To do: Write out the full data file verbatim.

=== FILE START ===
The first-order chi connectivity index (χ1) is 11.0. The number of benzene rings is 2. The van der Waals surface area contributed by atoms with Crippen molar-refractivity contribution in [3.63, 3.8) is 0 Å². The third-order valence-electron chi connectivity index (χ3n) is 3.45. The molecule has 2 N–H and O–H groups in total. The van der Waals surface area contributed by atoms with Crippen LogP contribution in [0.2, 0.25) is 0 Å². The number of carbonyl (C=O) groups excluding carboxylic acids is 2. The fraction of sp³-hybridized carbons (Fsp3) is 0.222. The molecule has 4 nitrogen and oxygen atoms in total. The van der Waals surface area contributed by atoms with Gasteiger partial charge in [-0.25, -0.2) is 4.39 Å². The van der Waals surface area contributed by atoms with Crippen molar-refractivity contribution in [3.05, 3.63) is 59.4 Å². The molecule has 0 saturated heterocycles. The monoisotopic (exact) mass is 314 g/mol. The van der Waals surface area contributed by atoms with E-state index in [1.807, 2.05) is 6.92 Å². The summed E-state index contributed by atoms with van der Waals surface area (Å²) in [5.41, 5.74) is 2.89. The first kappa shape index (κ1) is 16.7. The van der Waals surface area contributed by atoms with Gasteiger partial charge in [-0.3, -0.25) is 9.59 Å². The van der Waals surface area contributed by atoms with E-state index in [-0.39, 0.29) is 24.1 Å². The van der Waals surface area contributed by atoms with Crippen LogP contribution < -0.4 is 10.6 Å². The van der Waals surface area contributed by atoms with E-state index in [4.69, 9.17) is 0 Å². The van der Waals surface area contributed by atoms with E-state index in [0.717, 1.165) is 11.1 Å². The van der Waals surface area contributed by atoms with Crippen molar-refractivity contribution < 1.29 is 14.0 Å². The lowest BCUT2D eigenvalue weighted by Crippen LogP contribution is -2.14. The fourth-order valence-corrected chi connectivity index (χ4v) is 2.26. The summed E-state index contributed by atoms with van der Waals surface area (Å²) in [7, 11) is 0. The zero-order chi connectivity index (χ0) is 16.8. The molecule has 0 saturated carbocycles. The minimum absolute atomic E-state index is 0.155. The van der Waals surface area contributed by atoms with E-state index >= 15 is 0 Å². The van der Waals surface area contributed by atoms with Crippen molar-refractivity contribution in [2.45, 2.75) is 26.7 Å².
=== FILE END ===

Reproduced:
The first-order chi connectivity index (χ1) is 11.0. The number of benzene rings is 2. The van der Waals surface area contributed by atoms with Crippen molar-refractivity contribution in [3.63, 3.8) is 0 Å². The third-order valence-electron chi connectivity index (χ3n) is 3.45. The molecule has 2 N–H and O–H groups in total. The van der Waals surface area contributed by atoms with Crippen LogP contribution in [0.2, 0.25) is 0 Å². The number of carbonyl (C=O) groups excluding carboxylic acids is 2. The fraction of sp³-hybridized carbons (Fsp3) is 0.222. The molecule has 4 nitrogen and oxygen atoms in total. The van der Waals surface area contributed by atoms with Gasteiger partial charge in [-0.25, -0.2) is 4.39 Å². The van der Waals surface area contributed by atoms with Crippen molar-refractivity contribution in [3.05, 3.63) is 59.4 Å². The molecule has 0 saturated heterocycles. The monoisotopic (exact) mass is 314 g/mol. The van der Waals surface area contributed by atoms with E-state index in [1.807, 2.05) is 6.92 Å². The summed E-state index contributed by atoms with van der Waals surface area (Å²) in [5.41, 5.74) is 2.89. The first kappa shape index (κ1) is 16.7. The van der Waals surface area contributed by atoms with Gasteiger partial charge in [-0.3, -0.25) is 9.59 Å². The van der Waals surface area contributed by atoms with E-state index in [-0.39, 0.29) is 24.1 Å². The van der Waals surface area contributed by atoms with Crippen LogP contribution < -0.4 is 10.6 Å². The van der Waals surface area contributed by atoms with E-state index in [4.69, 9.17) is 0 Å². The van der Waals surface area contributed by atoms with E-state index in [0.717, 1.165) is 11.1 Å². The van der Waals surface area contributed by atoms with Crippen molar-refractivity contribution < 1.29 is 14.0 Å². The lowest BCUT2D eigenvalue weighted by Crippen LogP contribution is -2.14. The fourth-order valence-corrected chi connectivity index (χ4v) is 2.26. The summed E-state index contributed by atoms with van der Waals surface area (Å²) in [7, 11) is 0. The zero-order chi connectivity index (χ0) is 16.8. The molecule has 0 saturated carbocycles. The minimum absolute atomic E-state index is 0.155. The van der Waals surface area contributed by atoms with E-state index >= 15 is 0 Å². The van der Waals surface area contributed by atoms with Crippen molar-refractivity contribution in [2.45, 2.75) is 26.7 Å².